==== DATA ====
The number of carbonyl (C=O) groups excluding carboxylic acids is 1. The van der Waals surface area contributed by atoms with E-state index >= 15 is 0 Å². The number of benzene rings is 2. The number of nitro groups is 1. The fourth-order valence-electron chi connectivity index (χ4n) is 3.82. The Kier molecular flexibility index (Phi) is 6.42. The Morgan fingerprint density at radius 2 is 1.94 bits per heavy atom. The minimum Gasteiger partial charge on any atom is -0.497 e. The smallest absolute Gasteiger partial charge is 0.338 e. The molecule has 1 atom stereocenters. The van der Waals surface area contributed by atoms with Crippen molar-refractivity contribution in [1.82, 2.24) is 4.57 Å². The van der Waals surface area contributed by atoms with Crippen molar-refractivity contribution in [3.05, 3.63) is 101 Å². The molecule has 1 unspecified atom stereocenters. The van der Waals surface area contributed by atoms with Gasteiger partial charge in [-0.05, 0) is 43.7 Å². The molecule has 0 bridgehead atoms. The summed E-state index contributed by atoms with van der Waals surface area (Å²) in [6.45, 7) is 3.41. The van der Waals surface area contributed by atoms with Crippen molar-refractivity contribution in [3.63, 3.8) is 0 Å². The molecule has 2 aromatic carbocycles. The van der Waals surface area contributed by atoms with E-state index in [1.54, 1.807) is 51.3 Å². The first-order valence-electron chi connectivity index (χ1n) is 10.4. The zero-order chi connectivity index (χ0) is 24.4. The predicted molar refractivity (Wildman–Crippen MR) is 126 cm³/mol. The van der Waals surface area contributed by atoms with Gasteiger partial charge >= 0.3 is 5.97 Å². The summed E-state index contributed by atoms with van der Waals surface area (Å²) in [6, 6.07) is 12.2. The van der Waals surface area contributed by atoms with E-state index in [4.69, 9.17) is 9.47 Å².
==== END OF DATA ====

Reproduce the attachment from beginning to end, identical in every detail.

The number of carbonyl (C=O) groups excluding carboxylic acids is 1. The van der Waals surface area contributed by atoms with E-state index >= 15 is 0 Å². The number of benzene rings is 2. The number of nitro groups is 1. The fourth-order valence-electron chi connectivity index (χ4n) is 3.82. The Kier molecular flexibility index (Phi) is 6.42. The Morgan fingerprint density at radius 2 is 1.94 bits per heavy atom. The minimum Gasteiger partial charge on any atom is -0.497 e. The smallest absolute Gasteiger partial charge is 0.338 e. The molecule has 1 atom stereocenters. The van der Waals surface area contributed by atoms with Crippen molar-refractivity contribution in [1.82, 2.24) is 4.57 Å². The van der Waals surface area contributed by atoms with Crippen molar-refractivity contribution in [3.05, 3.63) is 101 Å². The molecule has 1 unspecified atom stereocenters. The van der Waals surface area contributed by atoms with Gasteiger partial charge in [-0.05, 0) is 43.7 Å². The molecule has 0 bridgehead atoms. The summed E-state index contributed by atoms with van der Waals surface area (Å²) in [6.45, 7) is 3.41. The van der Waals surface area contributed by atoms with Crippen molar-refractivity contribution in [3.63, 3.8) is 0 Å². The molecule has 2 aromatic carbocycles. The van der Waals surface area contributed by atoms with E-state index in [1.54, 1.807) is 51.3 Å². The first-order valence-electron chi connectivity index (χ1n) is 10.4. The zero-order chi connectivity index (χ0) is 24.4. The predicted molar refractivity (Wildman–Crippen MR) is 126 cm³/mol. The van der Waals surface area contributed by atoms with Gasteiger partial charge >= 0.3 is 5.97 Å². The summed E-state index contributed by atoms with van der Waals surface area (Å²) in [6, 6.07) is 12.2. The van der Waals surface area contributed by atoms with E-state index in [4.69, 9.17) is 9.47 Å².